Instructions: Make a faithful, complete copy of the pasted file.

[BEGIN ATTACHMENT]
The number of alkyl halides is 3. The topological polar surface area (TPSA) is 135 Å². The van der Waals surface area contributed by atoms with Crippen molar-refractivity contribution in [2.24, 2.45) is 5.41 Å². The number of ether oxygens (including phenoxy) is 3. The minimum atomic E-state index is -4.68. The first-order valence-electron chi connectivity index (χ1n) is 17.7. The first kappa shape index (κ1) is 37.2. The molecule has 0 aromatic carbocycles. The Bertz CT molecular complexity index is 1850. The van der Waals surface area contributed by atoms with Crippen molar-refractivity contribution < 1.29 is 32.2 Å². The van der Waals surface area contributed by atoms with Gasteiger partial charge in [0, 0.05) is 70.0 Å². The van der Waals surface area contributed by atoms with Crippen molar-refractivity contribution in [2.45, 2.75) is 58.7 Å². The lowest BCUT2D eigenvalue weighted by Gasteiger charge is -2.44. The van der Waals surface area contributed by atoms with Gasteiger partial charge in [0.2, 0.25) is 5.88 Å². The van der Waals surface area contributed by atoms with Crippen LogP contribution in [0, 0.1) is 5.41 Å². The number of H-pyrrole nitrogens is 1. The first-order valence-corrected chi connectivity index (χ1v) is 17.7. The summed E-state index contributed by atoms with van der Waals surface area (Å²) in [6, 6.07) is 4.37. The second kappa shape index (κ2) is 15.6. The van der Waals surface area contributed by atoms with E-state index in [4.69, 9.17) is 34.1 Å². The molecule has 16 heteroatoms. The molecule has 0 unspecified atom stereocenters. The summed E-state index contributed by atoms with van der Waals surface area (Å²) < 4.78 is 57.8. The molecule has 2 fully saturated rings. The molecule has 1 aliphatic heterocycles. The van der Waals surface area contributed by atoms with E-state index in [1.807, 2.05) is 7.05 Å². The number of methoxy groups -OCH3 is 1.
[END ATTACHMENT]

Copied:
The number of alkyl halides is 3. The topological polar surface area (TPSA) is 135 Å². The van der Waals surface area contributed by atoms with Crippen molar-refractivity contribution in [2.24, 2.45) is 5.41 Å². The number of ether oxygens (including phenoxy) is 3. The minimum atomic E-state index is -4.68. The first-order valence-electron chi connectivity index (χ1n) is 17.7. The first kappa shape index (κ1) is 37.2. The molecule has 0 aromatic carbocycles. The Bertz CT molecular complexity index is 1850. The van der Waals surface area contributed by atoms with Crippen molar-refractivity contribution < 1.29 is 32.2 Å². The van der Waals surface area contributed by atoms with Gasteiger partial charge in [0, 0.05) is 70.0 Å². The van der Waals surface area contributed by atoms with Crippen molar-refractivity contribution in [2.45, 2.75) is 58.7 Å². The lowest BCUT2D eigenvalue weighted by Gasteiger charge is -2.44. The van der Waals surface area contributed by atoms with Gasteiger partial charge in [0.2, 0.25) is 5.88 Å². The van der Waals surface area contributed by atoms with Crippen LogP contribution in [0, 0.1) is 5.41 Å². The number of H-pyrrole nitrogens is 1. The first-order valence-corrected chi connectivity index (χ1v) is 17.7. The summed E-state index contributed by atoms with van der Waals surface area (Å²) in [6, 6.07) is 4.37. The second kappa shape index (κ2) is 15.6. The van der Waals surface area contributed by atoms with E-state index in [4.69, 9.17) is 34.1 Å². The molecule has 16 heteroatoms. The molecule has 0 unspecified atom stereocenters. The summed E-state index contributed by atoms with van der Waals surface area (Å²) < 4.78 is 57.8. The molecule has 2 fully saturated rings. The molecule has 1 aliphatic heterocycles. The van der Waals surface area contributed by atoms with E-state index in [1.807, 2.05) is 7.05 Å². The number of methoxy groups -OCH3 is 1.